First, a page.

Sound Art
Artweek
by Radel Davis

The custom, of course, is for an introduction to assemble and collect, marking boundaries of inclusion and exclusion—to move, in short toward some definition.  Why, the propose an opposing trajectory? One reason, obvious enough, may appear to be conditioned solely by pragmatics; as SoundCulture 96 immediately suggests, the formidable array of events offers, if nothing else, the difficulties assumed by an encompassing specification. 

 

Considered alone, however, the challenge differs in neither principle nor practice from that of any large festival or exhibition.  Witness the critical frenzy surrounding the installment of the Venice Biennale, Documenta or the Whitney Biennial, each the occasion for the hermeneutic orgy inseparable from the event itself, often overshadowing (not always for the worse) the art.

SoundCulture and sound culture—as a proper noun, the festival conducted during the late spring in venues throughout the at Bay Area, and as field of artistic production—poses questions which, I think, are deeper, and not merely quantitative.  Indeed, as SouldCulture 96 offers the near-paradoxical situation of a name which nonetheless marks no clear identity it accurately embodies the radical heterogeneity of the field.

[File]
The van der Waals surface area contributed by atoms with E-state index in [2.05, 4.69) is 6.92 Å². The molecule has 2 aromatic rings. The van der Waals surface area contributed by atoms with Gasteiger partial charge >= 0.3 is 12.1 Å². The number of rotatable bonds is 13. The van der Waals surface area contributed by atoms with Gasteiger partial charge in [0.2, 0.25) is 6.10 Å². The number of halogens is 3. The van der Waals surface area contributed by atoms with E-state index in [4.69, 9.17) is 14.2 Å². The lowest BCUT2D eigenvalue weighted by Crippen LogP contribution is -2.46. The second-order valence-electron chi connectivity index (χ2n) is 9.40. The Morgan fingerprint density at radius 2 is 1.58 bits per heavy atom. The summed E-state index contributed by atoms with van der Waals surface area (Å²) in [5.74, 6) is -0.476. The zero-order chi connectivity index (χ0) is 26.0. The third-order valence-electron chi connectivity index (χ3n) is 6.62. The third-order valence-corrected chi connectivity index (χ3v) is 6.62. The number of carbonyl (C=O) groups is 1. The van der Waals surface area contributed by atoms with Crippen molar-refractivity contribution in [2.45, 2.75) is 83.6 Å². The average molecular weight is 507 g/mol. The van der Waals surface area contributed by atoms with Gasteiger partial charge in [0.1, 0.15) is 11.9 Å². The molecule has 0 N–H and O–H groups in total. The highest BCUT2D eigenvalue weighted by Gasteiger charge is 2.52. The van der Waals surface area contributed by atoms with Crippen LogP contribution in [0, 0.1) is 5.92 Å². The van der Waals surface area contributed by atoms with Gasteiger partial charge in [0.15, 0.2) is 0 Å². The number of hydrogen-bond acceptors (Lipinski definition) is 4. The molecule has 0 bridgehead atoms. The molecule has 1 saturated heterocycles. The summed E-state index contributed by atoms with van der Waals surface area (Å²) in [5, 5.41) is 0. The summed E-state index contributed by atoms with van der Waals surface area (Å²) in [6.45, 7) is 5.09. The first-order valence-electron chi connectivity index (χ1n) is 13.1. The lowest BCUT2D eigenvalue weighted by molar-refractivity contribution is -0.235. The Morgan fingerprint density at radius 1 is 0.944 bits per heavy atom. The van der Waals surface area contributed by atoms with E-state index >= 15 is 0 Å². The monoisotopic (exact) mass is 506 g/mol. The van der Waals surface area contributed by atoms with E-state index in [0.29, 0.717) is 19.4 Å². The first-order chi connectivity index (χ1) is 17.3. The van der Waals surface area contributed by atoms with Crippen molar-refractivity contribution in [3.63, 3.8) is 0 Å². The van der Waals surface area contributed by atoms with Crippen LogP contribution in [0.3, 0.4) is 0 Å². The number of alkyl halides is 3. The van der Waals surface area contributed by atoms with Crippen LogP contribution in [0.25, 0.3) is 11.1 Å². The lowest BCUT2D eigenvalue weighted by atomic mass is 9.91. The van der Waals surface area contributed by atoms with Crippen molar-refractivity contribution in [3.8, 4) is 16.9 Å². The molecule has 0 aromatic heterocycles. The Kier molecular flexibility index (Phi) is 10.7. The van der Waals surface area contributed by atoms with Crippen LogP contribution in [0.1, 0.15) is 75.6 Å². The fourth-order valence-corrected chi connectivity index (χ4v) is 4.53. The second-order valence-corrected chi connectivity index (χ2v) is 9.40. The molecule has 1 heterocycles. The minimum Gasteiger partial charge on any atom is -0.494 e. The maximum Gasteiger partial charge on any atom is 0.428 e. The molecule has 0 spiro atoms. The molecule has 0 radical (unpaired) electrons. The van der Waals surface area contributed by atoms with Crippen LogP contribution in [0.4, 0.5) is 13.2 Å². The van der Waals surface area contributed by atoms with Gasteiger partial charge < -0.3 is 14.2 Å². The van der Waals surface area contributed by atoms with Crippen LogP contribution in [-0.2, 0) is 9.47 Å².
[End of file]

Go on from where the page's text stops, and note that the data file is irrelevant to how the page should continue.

Sound art has proven notoriously resistant to definition, and it is not intention—as my title fails to promise, or more accurately, promises to fail—to propose some notional corrective.  Quite the opposite, actually, as I suggest that it is precisely this elusiveness which compels attention. 

 

If critical consideration of sound art is difficult, it surely is not for obscurity of origin.  Precedents proliferate—as developments continue—in and across a rage of disciplines.  Yet there remain oddly mobile, resisting coherence into clear paths, the cogent and linear whole our historiographies so value, and condition us to expect.